Roles: UX Designer, Quality Assurance
To comply with my non-disclosure agreement, I have omitted confidential information.
Salespeople needed a tool to sell a life-saving piece of equipment to emergency room staff. It wasn’t feasible to drag the piece of equipment around to demonstrate due to the size and cost. Creating an app that demonstrated the device on an iPad solved many problems.
- The demonstrations were error-proof, making it easy for the Salesperson to focus on the key talking points.
- The application didn’t need internet.
- There were helpful notes baked into the application.
- The application had all of the information the Salesperson needed.
It was an incredible opportunity to work on this project, as the device was a life-saving tool. The core function of the device was to lower, raise, and essentially control the patient’s temperature to within 0.5 degrees. This is helpful in situations where patients may have suffered from a stroke, heart attack, or even a fall into a frozen lake. The patient’s temperature could be raised slowly, or lowered to slow down trauma to the body.
My first task was to interview the stakeholders to determine the best delivery of the demonstration, as well as the key selling points.
- Demo devices were too expensive to create, as well as cumbersome and heavy.
- There was a tight deadline because the semi-annual sales meeting was quickly approaching.
- The machine was in the midst of major improvements that included the interface, I didn’t have a manual to follow.
Interviews, Contextual Audit,
- Videos demonstrating the product
- Access to other Stryker applications
- Brochure for the device
- Presentation on the device including talking points for Salespeople
The major outcome of the interviews was that every salesperson has a company-provided iPad. A local application could demonstrate the machine without the need for continuous wifi or the Internet. It was also ideal because the salespeople already carried the iPad wherever they went. This also gave us more time to work on the application as a way to deliver the app that was already installed on the salespeople’s devices.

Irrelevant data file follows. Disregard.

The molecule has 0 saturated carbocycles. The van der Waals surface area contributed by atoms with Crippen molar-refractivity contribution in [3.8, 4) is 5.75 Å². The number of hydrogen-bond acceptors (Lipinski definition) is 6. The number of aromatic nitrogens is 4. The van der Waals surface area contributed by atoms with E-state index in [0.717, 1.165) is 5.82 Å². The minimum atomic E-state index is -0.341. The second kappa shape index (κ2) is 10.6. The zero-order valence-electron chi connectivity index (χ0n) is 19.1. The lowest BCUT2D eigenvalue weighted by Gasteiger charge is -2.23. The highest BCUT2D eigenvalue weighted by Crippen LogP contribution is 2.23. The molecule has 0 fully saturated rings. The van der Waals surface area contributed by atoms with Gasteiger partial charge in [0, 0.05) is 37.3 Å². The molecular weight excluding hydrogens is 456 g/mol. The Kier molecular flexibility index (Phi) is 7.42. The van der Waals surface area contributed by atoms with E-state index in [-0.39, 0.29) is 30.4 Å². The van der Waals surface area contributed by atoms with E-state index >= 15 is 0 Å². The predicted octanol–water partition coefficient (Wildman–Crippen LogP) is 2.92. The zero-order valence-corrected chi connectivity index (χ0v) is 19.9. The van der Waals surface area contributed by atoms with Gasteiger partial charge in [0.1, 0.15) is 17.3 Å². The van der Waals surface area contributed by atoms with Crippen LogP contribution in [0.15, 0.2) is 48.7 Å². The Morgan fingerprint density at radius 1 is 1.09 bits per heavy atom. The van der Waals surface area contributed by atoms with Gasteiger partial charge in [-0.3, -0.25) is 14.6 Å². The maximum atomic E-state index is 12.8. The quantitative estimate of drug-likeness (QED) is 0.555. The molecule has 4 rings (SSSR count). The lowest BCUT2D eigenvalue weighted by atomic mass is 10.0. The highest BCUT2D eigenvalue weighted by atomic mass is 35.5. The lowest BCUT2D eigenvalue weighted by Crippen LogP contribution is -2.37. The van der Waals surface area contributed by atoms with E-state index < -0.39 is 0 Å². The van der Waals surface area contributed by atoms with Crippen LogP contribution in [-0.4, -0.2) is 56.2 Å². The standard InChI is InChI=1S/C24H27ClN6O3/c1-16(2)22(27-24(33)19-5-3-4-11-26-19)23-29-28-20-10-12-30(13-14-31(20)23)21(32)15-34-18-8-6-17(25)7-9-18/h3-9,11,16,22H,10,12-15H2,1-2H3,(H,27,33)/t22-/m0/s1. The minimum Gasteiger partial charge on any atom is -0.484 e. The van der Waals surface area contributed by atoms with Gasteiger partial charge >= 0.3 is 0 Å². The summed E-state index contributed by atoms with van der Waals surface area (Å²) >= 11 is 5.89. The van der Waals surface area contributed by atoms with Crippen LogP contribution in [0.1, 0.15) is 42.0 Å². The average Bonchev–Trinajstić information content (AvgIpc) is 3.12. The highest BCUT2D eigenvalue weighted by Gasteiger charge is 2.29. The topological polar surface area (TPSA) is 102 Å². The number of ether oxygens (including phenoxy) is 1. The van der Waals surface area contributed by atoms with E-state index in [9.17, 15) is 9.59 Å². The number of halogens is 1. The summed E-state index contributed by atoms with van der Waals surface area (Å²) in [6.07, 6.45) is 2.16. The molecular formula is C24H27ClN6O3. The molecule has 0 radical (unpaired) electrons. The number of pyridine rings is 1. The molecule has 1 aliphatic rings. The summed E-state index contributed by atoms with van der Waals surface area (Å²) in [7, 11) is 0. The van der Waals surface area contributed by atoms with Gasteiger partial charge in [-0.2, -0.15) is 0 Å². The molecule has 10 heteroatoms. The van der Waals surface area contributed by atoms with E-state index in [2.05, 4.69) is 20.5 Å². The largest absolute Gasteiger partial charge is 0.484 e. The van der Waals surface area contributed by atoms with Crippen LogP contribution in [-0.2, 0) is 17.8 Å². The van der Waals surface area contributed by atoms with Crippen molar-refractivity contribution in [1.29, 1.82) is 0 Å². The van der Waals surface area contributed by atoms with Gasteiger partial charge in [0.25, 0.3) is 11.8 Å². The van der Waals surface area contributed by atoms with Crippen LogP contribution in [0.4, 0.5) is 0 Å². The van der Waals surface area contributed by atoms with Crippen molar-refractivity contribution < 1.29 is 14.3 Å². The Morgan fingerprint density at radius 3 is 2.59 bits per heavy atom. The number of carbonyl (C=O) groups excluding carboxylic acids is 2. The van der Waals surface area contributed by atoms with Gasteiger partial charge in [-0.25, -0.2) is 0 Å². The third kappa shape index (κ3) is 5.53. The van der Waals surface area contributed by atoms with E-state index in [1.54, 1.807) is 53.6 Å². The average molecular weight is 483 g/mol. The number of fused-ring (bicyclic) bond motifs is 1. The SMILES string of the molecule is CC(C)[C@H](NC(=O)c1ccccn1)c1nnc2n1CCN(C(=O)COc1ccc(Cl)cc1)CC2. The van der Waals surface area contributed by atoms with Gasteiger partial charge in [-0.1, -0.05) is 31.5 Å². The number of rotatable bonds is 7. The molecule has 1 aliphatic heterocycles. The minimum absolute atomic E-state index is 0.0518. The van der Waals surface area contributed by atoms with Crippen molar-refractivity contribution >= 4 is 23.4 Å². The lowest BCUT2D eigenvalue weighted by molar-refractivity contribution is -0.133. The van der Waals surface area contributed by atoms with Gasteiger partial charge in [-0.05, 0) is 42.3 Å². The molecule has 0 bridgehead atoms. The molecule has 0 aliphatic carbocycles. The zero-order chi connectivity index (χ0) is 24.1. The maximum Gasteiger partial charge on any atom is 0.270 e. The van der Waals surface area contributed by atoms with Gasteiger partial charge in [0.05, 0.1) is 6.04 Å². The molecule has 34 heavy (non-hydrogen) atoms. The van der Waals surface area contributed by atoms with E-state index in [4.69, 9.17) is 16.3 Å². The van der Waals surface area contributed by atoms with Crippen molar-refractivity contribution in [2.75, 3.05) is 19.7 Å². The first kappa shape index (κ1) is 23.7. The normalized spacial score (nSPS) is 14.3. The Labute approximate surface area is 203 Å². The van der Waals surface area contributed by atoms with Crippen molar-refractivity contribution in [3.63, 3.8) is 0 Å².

To prepare for the project, I spent hours watching a video recorded with a smartphone by one of the stakeholders. The video demonstrated how the machine works. The functionality of the machine was simulated, as we didn’t have a patient to run the machine on. Using screenshots from this video, I started to piece together flows, which I glued on several large foam boards and brought to a workshop with stakeholders. In the workshop, we refined and prioritized these flows. An engineering or user manual would have been helpful, but neither had been created yet. There was actually talk of using the Interaction Design Documentation to create a user manual.
The intricate screens of the app required extreme attention to detail. Each screen of the machine was documented and the options, buttons, and functions were detailed. Since there was no manual, I had to rely on a prototype of the device. I met with my subject matter expert three different times to nail down the functionality of the machine.
Wireframes and Prototype
I developed a total of five flows, one of which was an alarm scenario. Each flow was wired and prototyped. The client was insistent on portrait orientation. Key talking points were provided for the salesperson on almost every screen. The talking points were excellent guidance on selling the machine.
I assisted with Quality Assurance since the machine’s functions are so intricate. I was the only one who could double-check the intricacies of the screens, as no manual had ever been written by the engineers. I ran the demo machine over and over, hoping that it was close enough to the engineer’s intentions. In the end, the engineers of the product were so impressed with my interaction design document they said they were going to use it as the manual.
The best way to measure a project is when the company asks for another project. This was the first two years worth of successful projects with this client.